Thursday, October 23, 2008

Economic slowdown comes to farm country

"The Farm Belt, one of the hottest parts of the U.S. economy in recent years, is rapidly cooling," Scott Kilman reports in The Wall Street Journal this morning. Crop prices are down, production costs remain high and fertilizer and seed costs could rise as much as 40 percent by planting time next spring, and "Stock prices of agricultural companies have plummeted."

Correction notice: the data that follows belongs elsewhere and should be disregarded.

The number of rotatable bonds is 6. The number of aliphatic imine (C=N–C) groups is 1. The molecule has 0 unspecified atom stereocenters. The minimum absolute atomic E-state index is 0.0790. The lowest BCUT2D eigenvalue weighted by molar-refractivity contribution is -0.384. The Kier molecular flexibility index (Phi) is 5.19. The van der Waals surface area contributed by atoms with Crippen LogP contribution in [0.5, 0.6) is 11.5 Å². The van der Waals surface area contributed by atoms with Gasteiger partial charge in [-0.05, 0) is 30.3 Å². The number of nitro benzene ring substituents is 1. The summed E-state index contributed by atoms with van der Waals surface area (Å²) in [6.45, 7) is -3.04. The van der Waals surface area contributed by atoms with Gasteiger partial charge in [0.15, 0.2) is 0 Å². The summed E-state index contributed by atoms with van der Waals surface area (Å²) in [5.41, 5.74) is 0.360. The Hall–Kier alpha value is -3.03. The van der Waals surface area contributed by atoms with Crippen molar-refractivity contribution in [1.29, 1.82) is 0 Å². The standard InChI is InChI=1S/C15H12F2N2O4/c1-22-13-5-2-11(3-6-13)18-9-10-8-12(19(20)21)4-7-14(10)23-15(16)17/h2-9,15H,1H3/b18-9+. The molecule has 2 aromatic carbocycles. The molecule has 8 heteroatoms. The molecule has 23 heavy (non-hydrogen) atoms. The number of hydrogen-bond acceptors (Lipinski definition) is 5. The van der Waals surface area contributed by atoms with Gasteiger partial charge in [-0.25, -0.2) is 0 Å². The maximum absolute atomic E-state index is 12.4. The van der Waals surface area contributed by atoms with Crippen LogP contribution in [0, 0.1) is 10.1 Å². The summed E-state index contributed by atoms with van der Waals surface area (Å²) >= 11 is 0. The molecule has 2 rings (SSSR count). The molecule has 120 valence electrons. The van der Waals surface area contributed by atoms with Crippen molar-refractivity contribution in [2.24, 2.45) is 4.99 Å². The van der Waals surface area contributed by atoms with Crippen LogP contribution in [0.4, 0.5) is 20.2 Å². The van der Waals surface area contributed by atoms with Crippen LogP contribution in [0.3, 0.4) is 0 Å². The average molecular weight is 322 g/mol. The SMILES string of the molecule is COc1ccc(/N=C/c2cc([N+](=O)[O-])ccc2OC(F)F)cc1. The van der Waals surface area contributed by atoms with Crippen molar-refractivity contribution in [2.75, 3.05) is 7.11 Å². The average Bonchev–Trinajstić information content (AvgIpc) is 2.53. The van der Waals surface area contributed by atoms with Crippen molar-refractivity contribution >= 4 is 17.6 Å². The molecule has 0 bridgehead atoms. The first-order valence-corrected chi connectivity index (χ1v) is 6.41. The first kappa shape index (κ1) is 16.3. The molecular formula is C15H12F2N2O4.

"Most economists figure the Farm Belt can weather a slowdown, partly because farmer balance sheets are strong, and partly because federal mandates will increase the amount of corn consumed to make ethanol fuel next year," Kilman writes. "Also, economists think global demand for U.S. crops will remain robust despite recent economic troubles. Still, U.S. growers clearly face a riskier, more volatile environment in which to make bets on what to grow and how much." (Read more)

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